Avoid bird carcasses by Kāpiti district waterways
Council is advising people to keep away from dead birds in or near waterways in the district.
Waikanae SPCA yesterday reported two cases of suspected avian botulism, a disease that causes paralysis and death in birds, at the Waimanu lagoons.
Parks and recreation manager Alison Law says that formal testing on the two dead swans that showed avian botulism symptoms has yet to confirm the cause of death, but a precautionary approach is taken in cases where an outbreak is suspected.
“Birds affected with avian botulism typically show signs of paralysis, are unable to fly, and have drooping heads. Wild and captive bird populations, most notably waterfowl, can contract the disease, but it does not cross over to human beings.”
Ms Law says that the disease is spread to other birds through the carcasses of those killed by avian botulism, and can make dogs and cats sick if they eat a dead bird infected with the disease.
“So, anyone who sees a dead bird in the lagoons area is strongly advised not to touch it, but, rather, should inform the Council so our staff can remove them and dispose of the carcasses safely.”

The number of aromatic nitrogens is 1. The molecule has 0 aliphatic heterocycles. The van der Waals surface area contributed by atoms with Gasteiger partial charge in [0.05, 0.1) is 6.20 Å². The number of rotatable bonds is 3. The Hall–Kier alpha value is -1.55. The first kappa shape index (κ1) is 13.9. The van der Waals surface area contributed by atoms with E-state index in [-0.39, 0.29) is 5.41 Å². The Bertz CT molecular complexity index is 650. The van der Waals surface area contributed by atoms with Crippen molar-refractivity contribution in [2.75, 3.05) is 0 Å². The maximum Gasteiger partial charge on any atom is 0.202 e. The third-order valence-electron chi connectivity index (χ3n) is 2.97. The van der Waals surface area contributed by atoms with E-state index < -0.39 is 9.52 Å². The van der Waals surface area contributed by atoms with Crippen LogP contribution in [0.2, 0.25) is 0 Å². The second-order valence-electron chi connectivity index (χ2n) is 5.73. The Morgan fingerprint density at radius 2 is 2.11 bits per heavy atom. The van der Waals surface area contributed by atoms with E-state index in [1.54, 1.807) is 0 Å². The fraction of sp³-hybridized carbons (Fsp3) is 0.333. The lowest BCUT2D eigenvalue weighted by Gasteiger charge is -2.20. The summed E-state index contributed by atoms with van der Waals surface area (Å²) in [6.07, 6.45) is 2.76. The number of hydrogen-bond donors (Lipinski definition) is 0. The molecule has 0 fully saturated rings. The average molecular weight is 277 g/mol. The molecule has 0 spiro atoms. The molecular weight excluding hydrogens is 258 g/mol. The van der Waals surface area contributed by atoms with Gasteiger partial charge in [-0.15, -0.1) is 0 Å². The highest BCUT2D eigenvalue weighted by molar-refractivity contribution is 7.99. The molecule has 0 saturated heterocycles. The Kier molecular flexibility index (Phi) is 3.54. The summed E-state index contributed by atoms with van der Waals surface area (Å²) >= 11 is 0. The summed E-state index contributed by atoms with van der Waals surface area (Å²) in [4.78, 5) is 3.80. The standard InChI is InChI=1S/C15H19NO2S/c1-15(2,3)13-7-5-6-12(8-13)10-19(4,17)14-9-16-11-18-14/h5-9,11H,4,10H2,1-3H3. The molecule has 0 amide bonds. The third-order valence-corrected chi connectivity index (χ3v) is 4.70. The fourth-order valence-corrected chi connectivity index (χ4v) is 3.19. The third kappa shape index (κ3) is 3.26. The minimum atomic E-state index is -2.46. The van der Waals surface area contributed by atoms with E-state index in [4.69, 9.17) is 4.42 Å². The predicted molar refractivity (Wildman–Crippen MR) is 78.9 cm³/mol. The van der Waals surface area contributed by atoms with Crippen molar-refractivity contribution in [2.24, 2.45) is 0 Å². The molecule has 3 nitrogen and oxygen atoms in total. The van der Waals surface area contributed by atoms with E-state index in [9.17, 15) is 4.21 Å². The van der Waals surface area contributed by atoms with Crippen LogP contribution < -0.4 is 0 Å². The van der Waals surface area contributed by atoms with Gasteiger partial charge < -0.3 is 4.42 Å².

Health authorities say avian botulism is unlikely to pose a threat to humans, but can be passed onto cats and dogs. Ms Law says that pet owners should be vigilant and watch that their pets don’t go near any bird carcasses. It is possible for animals other than birds to get sick if they ingest meat infected with the toxin causing avian botulism.
Most outbreaks of avian botulism occur during summer when there is less oxygen in waterways due to lower water levels. This causes decaying plant growth and the perfect microclimate for the toxin to occur. Outbreaks are managed through the removal of infected carcasses and, once cooler weather comes, the disease generally runs its course.
Anyone who sees sick birds at Waimanu Lagoons or on the north side of Waikanae Estuary should inform the Kapiti SPCA.
Media contact for more information – Charmead Schella on 04 296 4648 or 027 555 7648 | [email protected]